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ResourcesResearch IntegrityMentors help authors say “no” to predatory journals – Elsevier Connect (Marilynn Larkin | November 2018)

Australasian Human Research Ethics Consultancy Services Pty Ltd (AHRECS)

Mentors help authors say “no” to predatory journals – Elsevier Connect (Marilynn Larkin | November 2018)

Published/Released on January 14, 2019 | Posted by Admin on February 2, 2019 / , , , , ,
 


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Senior researchers can be role models, sharing their wisdom and experience in navigating a changing publishing landscape

While Elsevier Connect is not without a perceived conflict of interest in making this point, we agree. We also believe the role of mentor and mentoree should be viewed broadly, so it isn’t just supervisor and HDR candidate it is also experienced researchers and early career researchers in a project team, co-authors working on a research output and within a research centre. It also includes the role of a collegiate network of Research Integrity Advisers and the too-often-unsung role of research librarians.

The proliferation of predatory journals has become increasingly problematic, prompting collaborations among scientific publishers, universities, government bodies and nonprofits to raise awareness about their threat to the integrity of science. However, senior researchers also have a role to play, working one-on-one with students, colleagues and collaborators to promote the value of publishing in reputable journals that provide rigorous processes and can enhance a career over the long term.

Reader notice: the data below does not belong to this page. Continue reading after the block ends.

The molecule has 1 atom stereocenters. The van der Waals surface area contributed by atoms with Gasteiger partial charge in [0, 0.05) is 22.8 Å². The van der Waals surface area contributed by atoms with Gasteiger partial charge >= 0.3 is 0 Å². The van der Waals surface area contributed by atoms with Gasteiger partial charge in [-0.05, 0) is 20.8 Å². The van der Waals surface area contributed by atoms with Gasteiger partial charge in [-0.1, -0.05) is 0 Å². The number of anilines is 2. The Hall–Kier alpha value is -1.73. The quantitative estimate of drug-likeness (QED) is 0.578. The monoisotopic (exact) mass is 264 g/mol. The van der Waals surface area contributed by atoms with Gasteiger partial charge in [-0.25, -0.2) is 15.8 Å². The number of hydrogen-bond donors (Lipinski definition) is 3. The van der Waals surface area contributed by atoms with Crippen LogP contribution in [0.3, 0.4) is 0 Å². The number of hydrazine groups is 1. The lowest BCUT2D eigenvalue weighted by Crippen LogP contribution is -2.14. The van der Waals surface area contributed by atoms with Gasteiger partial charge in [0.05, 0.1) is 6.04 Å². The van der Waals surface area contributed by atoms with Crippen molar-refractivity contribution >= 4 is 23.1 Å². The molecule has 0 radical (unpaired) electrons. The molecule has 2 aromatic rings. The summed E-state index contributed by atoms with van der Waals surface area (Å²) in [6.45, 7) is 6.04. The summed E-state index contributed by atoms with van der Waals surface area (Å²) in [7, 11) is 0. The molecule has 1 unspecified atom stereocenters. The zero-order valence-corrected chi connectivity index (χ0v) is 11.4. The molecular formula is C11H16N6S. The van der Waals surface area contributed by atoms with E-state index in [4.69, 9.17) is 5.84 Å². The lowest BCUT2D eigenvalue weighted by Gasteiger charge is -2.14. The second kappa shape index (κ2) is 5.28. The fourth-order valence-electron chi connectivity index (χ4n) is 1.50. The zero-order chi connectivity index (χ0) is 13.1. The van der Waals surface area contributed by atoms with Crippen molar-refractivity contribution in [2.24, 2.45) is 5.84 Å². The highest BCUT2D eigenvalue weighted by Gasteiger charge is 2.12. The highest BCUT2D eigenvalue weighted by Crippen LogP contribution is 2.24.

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“I get about 20 emails every day from predatory journals and organizers of questionable conferences,” says Dr. Dimiter Avtanski, Director of  the Endocrine Research Laboratory at Friedman Diabetes Institute at Lenox Hill Hospital, Northwell Health. Dr. Avtanski, a member of Elsevier’s Advisory Board, says he can tell very quickly by looking at the website whether a journal or conference is legitimate and worth considering. Red flags include spelling and grammatical errors, hyperbolic claims and false impact factors.
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But he is aware that less experienced researchers may not take this step. Propelled by the pressure to publish, he says, “some feel desperate. It’s a systemic problem. Without constantly publishing papers, staying in this field is impossible. Predatory journals take advantage of that.”
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